Malawi starts vaccination drive with AstraZeneca from COVAX
BLANTYRE, Malawi — Malawi is vaccinating health care workers, the elderly and those with health conditions that put them at higher risk of severe COVID-19, using the AstraZeneca doses that arrived early in March.
People are lining up to get the jabs at hospitals and clinics in Blantyre, the southern African country’s largest city, in the first phase of the inoculation drive.
Malawi, one of the world’s least developed countries, has launched its vaccine drive with the 360,000 doses that it received through the global COVAX initiative, which aims to ensure that low- and middle-income countries have fair access to vaccines.
Malawi aims to vaccinate about 11 million people of its population of 19 million. Malawi has recorded a cumulative total of 33,525 cases of COVID-19 including 1,116 deaths, accoding to the Africa Centers for Disease Control and Prevention.
Thaddeus Wright Metera, 63, says he is delighted to be among the first in Malawi to receive the potentially lifesaving jab.
Working as a data processing assistant at Malawi Council for the Handicapped for 18 years ( since February 3, 2003) Metera said he stepped up to get a jab.
“Persons with disability face strength challenges in their bodies. If this pandemic infects us, I realized it will be a challenge and as such I thought of coming to receive this vaccine so that I am protected,” said Metera. “I meet a lot of people including parents of children with disability. I am the first person they meet at the institution and that puts me at a risk to COVID-19. As such, I am so delighted to get the vaccine.”
Many Malawians, like Metera, are enthusiastic to get the AstraZeneca shots, although nearby South Africa scrapped its use of the vaccine because a small, preliminary test showed that it was relatively ineffective in protecting against mild to moderate forms of COVID-19 caused by the variant dominant in South Africa. It is not known how much that variant has spread in Malawi.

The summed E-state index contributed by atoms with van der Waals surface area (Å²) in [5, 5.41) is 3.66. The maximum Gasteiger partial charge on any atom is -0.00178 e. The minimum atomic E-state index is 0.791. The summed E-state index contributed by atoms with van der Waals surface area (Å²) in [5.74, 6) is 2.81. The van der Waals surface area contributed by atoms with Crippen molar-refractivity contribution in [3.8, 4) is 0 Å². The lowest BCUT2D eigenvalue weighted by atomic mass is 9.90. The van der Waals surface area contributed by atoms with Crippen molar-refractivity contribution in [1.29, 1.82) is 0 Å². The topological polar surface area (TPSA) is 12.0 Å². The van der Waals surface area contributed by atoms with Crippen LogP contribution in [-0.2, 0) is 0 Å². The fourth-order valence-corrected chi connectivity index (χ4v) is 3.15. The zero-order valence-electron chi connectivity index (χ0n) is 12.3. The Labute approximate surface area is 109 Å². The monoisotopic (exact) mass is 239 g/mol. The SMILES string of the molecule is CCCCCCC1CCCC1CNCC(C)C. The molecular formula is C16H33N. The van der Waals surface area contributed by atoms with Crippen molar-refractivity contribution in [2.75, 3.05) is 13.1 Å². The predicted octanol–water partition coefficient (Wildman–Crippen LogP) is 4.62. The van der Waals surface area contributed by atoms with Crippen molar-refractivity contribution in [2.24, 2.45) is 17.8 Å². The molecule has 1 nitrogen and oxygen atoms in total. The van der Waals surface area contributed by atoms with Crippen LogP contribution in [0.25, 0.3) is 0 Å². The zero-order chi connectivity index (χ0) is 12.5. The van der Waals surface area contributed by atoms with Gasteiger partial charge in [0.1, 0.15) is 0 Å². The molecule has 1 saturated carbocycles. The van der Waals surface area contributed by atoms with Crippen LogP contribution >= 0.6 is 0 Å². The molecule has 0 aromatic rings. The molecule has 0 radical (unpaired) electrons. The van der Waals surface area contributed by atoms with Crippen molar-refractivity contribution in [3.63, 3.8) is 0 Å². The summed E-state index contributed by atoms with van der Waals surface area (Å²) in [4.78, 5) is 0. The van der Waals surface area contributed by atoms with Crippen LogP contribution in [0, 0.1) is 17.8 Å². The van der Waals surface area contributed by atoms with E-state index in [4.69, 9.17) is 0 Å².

Many African nations planned to use the AstraZeneca vaccine because it was affordable and it can be kept in ordinary refrigerators. The COVAX initiative had planned to distribute hundreds of millions of AstraZeneca vaccines across Africa. But the continued rollout of the vaccines produced by the Serum Institute of India has been delayed.
COVAX has shipped some 31 million doses to roughly 60 countries in recent weeks and had previously announced plans to ship 237 million AstraZeneca doses by the end of May, part of plans to deploy some 2 billion COVID-19 vaccines worldwide this year.
But vaccine supply concerns have weighed in particularly on hard-hit countries like those in the European Union and in India in recent weeks, with some countries threatening to ban vaccines from leaving their borders. EU officials are locked in a bitter dispute with AstraZeneca over delayed deliveries while India has said it needs more doses made by the Serum Institute to stop the recent surge of cases there.
UNICEF, which has a key role in deploying the COVAX vaccines, says supply schedules to the 60 countries that have received doses are affected by the delays from the Indian company and it’s unclear when they might be fixed.
Malawi must acquire millions more vaccines to reach its goal of inoculating 60% of its population. The country will also have to launch a vaccination campaign that will reach into its rural areas, where a majority of its people live.
Malawi Secretary for Health Dr. Charles Mwansambo said the government is trying everything possible to get enough vaccines to inoculate more than the 20% planned for the first phase.
“For us, as a nation to be adequately protected, 20% is not enough. So, we are looking at getting that number to 60% of the population so that we get herd immunity,” he said. “So as a country we are planning to immunize 11 million people so that we can get adequate protection, so that everybody should be adequately protected.”
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